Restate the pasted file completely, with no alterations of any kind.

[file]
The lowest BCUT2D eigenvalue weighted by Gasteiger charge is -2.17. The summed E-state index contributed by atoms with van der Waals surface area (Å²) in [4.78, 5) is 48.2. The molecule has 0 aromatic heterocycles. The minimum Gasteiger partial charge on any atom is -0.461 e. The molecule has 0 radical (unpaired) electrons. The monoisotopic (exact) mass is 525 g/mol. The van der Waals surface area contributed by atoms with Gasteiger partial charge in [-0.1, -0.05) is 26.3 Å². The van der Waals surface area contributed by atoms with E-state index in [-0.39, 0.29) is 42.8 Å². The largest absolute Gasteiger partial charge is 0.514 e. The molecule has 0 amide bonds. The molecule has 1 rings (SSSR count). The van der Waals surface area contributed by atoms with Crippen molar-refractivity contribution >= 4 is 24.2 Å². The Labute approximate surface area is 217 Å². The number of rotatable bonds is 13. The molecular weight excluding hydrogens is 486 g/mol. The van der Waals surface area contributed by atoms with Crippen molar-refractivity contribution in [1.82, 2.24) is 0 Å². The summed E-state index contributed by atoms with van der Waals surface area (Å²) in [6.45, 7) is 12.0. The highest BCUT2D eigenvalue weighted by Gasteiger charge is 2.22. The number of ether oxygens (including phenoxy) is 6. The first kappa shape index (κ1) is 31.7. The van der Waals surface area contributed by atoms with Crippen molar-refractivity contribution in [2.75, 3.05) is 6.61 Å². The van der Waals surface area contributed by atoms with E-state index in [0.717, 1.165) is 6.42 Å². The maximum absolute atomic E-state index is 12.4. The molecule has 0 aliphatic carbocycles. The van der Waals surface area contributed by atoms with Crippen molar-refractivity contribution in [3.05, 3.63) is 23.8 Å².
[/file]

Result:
The lowest BCUT2D eigenvalue weighted by Gasteiger charge is -2.17. The summed E-state index contributed by atoms with van der Waals surface area (Å²) in [4.78, 5) is 48.2. The molecule has 0 aromatic heterocycles. The minimum Gasteiger partial charge on any atom is -0.461 e. The molecule has 0 radical (unpaired) electrons. The monoisotopic (exact) mass is 525 g/mol. The van der Waals surface area contributed by atoms with Gasteiger partial charge in [-0.1, -0.05) is 26.3 Å². The van der Waals surface area contributed by atoms with E-state index in [-0.39, 0.29) is 42.8 Å². The largest absolute Gasteiger partial charge is 0.514 e. The molecule has 0 amide bonds. The molecule has 1 rings (SSSR count). The van der Waals surface area contributed by atoms with Crippen molar-refractivity contribution >= 4 is 24.2 Å². The Labute approximate surface area is 217 Å². The number of rotatable bonds is 13. The molecular weight excluding hydrogens is 486 g/mol. The van der Waals surface area contributed by atoms with Crippen molar-refractivity contribution in [1.82, 2.24) is 0 Å². The summed E-state index contributed by atoms with van der Waals surface area (Å²) in [6.45, 7) is 12.0. The highest BCUT2D eigenvalue weighted by Gasteiger charge is 2.22. The number of ether oxygens (including phenoxy) is 6. The first kappa shape index (κ1) is 31.7. The van der Waals surface area contributed by atoms with Crippen molar-refractivity contribution in [2.75, 3.05) is 6.61 Å². The van der Waals surface area contributed by atoms with E-state index in [0.717, 1.165) is 6.42 Å². The maximum absolute atomic E-state index is 12.4. The molecule has 0 aliphatic carbocycles. The van der Waals surface area contributed by atoms with Crippen molar-refractivity contribution in [3.05, 3.63) is 23.8 Å².